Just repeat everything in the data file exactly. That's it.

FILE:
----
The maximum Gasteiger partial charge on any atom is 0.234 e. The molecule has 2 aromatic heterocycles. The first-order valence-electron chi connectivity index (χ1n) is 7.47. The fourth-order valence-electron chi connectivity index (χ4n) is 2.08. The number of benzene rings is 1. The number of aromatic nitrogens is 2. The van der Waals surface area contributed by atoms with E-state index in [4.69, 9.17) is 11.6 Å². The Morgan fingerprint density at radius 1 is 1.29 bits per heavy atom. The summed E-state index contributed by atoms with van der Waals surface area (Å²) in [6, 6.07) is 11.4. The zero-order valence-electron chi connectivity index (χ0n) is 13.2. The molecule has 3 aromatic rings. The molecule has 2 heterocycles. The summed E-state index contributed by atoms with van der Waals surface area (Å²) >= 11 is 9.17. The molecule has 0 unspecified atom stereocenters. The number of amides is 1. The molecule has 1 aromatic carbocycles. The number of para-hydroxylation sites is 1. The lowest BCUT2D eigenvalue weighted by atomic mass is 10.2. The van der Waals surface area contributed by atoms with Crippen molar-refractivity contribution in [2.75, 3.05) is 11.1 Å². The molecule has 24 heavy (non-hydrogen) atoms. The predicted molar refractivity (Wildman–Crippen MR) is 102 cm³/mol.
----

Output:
The maximum Gasteiger partial charge on any atom is 0.234 e. The molecule has 2 aromatic heterocycles. The first-order valence-electron chi connectivity index (χ1n) is 7.47. The fourth-order valence-electron chi connectivity index (χ4n) is 2.08. The number of benzene rings is 1. The number of aromatic nitrogens is 2. The van der Waals surface area contributed by atoms with E-state index in [4.69, 9.17) is 11.6 Å². The Morgan fingerprint density at radius 1 is 1.29 bits per heavy atom. The summed E-state index contributed by atoms with van der Waals surface area (Å²) in [6, 6.07) is 11.4. The zero-order valence-electron chi connectivity index (χ0n) is 13.2. The molecule has 3 aromatic rings. The molecule has 2 heterocycles. The summed E-state index contributed by atoms with van der Waals surface area (Å²) >= 11 is 9.17. The molecule has 0 unspecified atom stereocenters. The number of amides is 1. The molecule has 1 aromatic carbocycles. The number of para-hydroxylation sites is 1. The lowest BCUT2D eigenvalue weighted by atomic mass is 10.2. The van der Waals surface area contributed by atoms with Crippen molar-refractivity contribution in [2.75, 3.05) is 11.1 Å². The molecule has 24 heavy (non-hydrogen) atoms. The predicted molar refractivity (Wildman–Crippen MR) is 102 cm³/mol.